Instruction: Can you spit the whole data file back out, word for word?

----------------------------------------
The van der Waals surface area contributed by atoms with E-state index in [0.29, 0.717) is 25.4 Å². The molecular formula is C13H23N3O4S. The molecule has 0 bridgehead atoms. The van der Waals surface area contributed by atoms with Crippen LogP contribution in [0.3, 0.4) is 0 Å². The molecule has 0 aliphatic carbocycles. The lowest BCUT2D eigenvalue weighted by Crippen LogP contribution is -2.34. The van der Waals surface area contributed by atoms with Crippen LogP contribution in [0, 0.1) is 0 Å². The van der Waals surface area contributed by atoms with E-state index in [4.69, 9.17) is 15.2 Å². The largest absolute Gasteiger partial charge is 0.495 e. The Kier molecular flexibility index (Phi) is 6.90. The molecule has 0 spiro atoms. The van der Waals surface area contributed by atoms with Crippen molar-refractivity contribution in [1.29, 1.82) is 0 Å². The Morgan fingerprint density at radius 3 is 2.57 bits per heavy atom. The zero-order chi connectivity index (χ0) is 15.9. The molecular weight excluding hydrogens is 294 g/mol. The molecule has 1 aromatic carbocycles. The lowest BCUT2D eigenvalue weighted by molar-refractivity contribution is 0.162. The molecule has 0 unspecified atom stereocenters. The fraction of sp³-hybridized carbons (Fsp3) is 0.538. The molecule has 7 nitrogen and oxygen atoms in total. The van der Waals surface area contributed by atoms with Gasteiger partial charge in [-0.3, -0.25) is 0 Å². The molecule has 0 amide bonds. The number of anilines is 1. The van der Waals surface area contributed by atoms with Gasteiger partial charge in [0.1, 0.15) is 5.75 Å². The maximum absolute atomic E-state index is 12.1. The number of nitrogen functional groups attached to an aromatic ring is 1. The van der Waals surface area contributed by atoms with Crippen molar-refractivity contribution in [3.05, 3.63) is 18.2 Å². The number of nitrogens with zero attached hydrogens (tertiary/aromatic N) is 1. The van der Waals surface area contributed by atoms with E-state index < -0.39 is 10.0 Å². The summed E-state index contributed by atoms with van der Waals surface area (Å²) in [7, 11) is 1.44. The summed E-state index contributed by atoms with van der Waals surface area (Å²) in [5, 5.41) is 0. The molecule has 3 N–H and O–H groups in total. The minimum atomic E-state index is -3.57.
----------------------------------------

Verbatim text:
The van der Waals surface area contributed by atoms with E-state index in [0.29, 0.717) is 25.4 Å². The molecular formula is C13H23N3O4S. The molecule has 0 bridgehead atoms. The van der Waals surface area contributed by atoms with Crippen LogP contribution in [0.3, 0.4) is 0 Å². The molecule has 0 aliphatic carbocycles. The lowest BCUT2D eigenvalue weighted by Crippen LogP contribution is -2.34. The van der Waals surface area contributed by atoms with Crippen LogP contribution in [0, 0.1) is 0 Å². The van der Waals surface area contributed by atoms with E-state index in [4.69, 9.17) is 15.2 Å². The largest absolute Gasteiger partial charge is 0.495 e. The Kier molecular flexibility index (Phi) is 6.90. The molecule has 0 spiro atoms. The van der Waals surface area contributed by atoms with Crippen molar-refractivity contribution in [1.29, 1.82) is 0 Å². The Morgan fingerprint density at radius 3 is 2.57 bits per heavy atom. The zero-order chi connectivity index (χ0) is 15.9. The molecular weight excluding hydrogens is 294 g/mol. The molecule has 1 aromatic carbocycles. The lowest BCUT2D eigenvalue weighted by molar-refractivity contribution is 0.162. The molecule has 0 unspecified atom stereocenters. The fraction of sp³-hybridized carbons (Fsp3) is 0.538. The molecule has 7 nitrogen and oxygen atoms in total. The van der Waals surface area contributed by atoms with Gasteiger partial charge in [-0.3, -0.25) is 0 Å². The molecule has 0 amide bonds. The number of anilines is 1. The van der Waals surface area contributed by atoms with Gasteiger partial charge in [0.1, 0.15) is 5.75 Å². The maximum absolute atomic E-state index is 12.1. The number of nitrogen functional groups attached to an aromatic ring is 1. The van der Waals surface area contributed by atoms with Crippen molar-refractivity contribution in [3.05, 3.63) is 18.2 Å². The number of nitrogens with zero attached hydrogens (tertiary/aromatic N) is 1. The van der Waals surface area contributed by atoms with E-state index < -0.39 is 10.0 Å². The summed E-state index contributed by atoms with van der Waals surface area (Å²) in [7, 11) is 1.44. The summed E-state index contributed by atoms with van der Waals surface area (Å²) in [5, 5.41) is 0. The molecule has 3 N–H and O–H groups in total. The minimum atomic E-state index is -3.57.